Ever since the invention of powered human flight, there has been a need to provide places for these flying machines to take off and land. As technology advanced, the need for an aircraft to land in less than optimal daylight conditions led to the integration of lighting on the airfield. This, now, required the ability to turn these lights on when needed and off when not, leading to the creation of the Airfield Lighting Control System.
In the early days, controlling lights on an airfield was accomplished through use of mechanical switches, allowing the operator to change the lights remotely. Eventually, indicator lights were added to provide a basic level of monitoring. As airports grew in size and complexity, these switch panels also increased in size and complexity.
By the early 1990s, airports needed a better solution than mechanical pushbuttons and switches to manage the control of airfield lights. They started incorporating more advanced technologies to handle the task, using either PLC or PC-based control systems. Airports the world over began installing these more advanced methods to control their lights.
These control systems were also capable of providing their operator with a higher level of monitoring. Along with the ability to monitor whether the lights were on or off, airports could now monitor the electrical characteristics of their lighting circuits and even control and monitor individual light fixtures. These systems also gave the operator the ability to automate lighting control through predefined settings, allowing the operator to control all the lights on the airport by only selecting a few key variables.
Presently, the modern ALCMS (Airfield Lighting Control and Monitoring System) is managing more, increasingly complex operations on the airfield. Standards in both the FAA (AC 150/5345-56B) and ICAO (Annex 14, Volume 1, Part 5) have been defined to ensure quality standards are maintained. Integration between multiple systems is more prevalent than ever before. Operational concepts, such as Runway Status Lights and Follow-the-Greens, are examples of how complex system interactions are slowly becoming the norm instead of the exception. This presents a problem similar to issues witnessed before the widespread use of electronic control systems: the physical space requirements to house all the interfaces for these systems is increasing, without increasing the infrastructure space.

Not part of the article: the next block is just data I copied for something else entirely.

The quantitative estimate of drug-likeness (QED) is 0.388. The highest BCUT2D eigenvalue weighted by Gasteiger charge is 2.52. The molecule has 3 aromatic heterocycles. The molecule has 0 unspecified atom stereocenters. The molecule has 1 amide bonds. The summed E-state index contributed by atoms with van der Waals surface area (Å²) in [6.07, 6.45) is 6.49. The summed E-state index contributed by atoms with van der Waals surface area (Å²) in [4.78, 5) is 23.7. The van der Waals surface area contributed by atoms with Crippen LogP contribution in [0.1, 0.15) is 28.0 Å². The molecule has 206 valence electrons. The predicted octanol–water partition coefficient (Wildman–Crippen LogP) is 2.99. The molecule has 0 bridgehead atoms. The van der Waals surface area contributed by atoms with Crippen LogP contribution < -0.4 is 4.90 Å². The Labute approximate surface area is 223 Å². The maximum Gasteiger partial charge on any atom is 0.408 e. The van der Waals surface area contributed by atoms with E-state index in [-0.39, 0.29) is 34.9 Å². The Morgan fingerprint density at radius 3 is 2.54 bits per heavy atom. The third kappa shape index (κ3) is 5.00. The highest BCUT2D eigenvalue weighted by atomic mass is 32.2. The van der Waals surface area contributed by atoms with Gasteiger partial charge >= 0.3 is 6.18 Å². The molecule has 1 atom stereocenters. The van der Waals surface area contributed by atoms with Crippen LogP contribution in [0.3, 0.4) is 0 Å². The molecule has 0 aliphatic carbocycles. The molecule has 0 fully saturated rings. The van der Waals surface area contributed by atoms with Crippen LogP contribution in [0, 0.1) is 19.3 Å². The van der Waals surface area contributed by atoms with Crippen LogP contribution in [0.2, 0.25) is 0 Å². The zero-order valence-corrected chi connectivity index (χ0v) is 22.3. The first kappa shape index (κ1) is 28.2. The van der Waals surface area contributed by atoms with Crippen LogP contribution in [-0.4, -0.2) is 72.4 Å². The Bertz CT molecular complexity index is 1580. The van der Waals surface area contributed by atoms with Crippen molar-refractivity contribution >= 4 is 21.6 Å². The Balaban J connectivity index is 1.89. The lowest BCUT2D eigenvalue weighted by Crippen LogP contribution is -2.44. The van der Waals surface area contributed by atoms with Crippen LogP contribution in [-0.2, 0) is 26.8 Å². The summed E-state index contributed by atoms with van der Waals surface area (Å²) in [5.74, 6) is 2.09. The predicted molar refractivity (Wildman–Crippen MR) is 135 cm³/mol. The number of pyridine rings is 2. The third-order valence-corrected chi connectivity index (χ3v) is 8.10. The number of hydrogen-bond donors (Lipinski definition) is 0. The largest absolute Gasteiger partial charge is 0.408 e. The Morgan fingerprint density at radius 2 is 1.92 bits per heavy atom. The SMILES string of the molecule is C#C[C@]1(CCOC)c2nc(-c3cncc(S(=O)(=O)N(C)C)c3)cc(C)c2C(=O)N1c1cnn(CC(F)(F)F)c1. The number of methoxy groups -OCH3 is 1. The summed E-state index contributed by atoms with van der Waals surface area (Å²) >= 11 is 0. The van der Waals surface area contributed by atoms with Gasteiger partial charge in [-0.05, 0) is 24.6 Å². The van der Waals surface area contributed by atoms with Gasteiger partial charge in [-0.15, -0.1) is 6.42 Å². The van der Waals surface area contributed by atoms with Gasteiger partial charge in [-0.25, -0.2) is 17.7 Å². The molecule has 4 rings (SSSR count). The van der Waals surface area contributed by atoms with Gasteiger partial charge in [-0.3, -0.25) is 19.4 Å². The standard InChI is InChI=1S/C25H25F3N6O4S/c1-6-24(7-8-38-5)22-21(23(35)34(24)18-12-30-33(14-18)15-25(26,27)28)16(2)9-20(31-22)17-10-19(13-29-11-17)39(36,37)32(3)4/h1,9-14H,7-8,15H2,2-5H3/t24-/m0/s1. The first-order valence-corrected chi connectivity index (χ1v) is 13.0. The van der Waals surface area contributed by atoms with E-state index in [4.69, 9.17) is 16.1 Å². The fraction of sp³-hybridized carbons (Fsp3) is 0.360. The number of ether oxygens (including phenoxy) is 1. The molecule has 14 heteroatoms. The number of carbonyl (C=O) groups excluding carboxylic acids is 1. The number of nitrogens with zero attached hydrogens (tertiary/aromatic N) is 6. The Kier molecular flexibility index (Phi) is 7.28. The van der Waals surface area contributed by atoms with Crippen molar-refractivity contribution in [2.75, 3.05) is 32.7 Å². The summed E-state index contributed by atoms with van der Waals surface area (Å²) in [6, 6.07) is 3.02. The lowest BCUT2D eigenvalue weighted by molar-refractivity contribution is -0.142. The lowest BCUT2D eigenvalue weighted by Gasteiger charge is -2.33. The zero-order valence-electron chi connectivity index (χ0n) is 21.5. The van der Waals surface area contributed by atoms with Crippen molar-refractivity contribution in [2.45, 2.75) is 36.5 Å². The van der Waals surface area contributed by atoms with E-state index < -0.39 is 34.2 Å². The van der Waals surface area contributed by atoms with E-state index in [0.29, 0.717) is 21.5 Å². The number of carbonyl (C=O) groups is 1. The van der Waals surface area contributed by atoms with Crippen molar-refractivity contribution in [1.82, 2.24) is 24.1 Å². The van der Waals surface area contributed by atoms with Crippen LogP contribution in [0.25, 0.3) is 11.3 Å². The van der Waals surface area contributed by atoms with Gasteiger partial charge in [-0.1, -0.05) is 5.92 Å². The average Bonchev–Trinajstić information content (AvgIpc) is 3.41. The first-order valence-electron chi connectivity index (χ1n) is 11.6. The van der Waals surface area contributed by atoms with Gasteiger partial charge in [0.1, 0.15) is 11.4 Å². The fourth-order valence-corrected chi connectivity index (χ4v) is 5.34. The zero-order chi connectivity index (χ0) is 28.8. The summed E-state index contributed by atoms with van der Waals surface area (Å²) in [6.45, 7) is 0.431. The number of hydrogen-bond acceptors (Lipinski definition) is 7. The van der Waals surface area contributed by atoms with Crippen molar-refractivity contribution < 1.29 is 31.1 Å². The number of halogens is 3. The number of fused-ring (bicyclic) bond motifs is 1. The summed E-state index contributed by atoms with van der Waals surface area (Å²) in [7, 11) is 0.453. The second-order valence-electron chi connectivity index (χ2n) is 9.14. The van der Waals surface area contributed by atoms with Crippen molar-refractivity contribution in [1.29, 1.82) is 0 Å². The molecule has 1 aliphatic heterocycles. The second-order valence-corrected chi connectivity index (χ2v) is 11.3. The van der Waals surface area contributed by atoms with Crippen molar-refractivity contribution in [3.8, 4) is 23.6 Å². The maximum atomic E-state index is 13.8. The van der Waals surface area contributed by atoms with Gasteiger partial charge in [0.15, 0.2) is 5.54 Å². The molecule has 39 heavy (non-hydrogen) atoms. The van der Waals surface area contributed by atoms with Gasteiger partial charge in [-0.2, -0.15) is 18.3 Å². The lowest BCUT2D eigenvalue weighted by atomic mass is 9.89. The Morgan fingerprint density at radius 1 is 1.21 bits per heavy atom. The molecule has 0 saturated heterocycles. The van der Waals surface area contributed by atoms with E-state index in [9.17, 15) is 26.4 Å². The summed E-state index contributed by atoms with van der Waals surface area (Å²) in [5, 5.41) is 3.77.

While we are presented with challenges, the future is bright. I believe we will continue to see ever increasing interactions between the complex systems that drive airport operations. We will start to see these systems being presented to the operator on a single unified HMI (Human Machine Interface. The SESAR (Single European Sky Air Traffic Management Research) project is currently working on addressing this with the ICWP (Integrated Controller Working Position) concept. This is helping reduce workload for air traffic and apron controllers thus increasing overall flight safety. ICWPs will continue to evolve, linking airfield lighting control and monitoring with other aircraft control operations including gate docking, low visibility guidance, surveillance, flight plan and progress.
ADB SAFEGATE is meeting these challenges head on with its OneControl™ ICWP and the Reliance™ ALCMS in both the ICAO and FAA markets, providing a complete solution that is agile enough to meet future airport needs.
More information about OneControl and the Reliance family of airfield lighting control and monitoring systems can be found on our website:
ADB SAFEGATE is a leading provider of intelligent solutions that deliver superior airport performance and operations, and jointly identify and solve bottlenecks. Our consultative approach enables airports to improve efficiency, enhance safety and environmental sustainability, as well as reduce operational costs. Our portfolio includes solutions and services that harmonize airport performance, tackling every aspect of traffic handling and guidance, from approach, runway and taxiway lighting, to tower-based traffic control systems and intelligent gate and docking automation. ADB SAFEGATE has 1,000+ employees in more than 20 countries and serves some 2,500+ airports.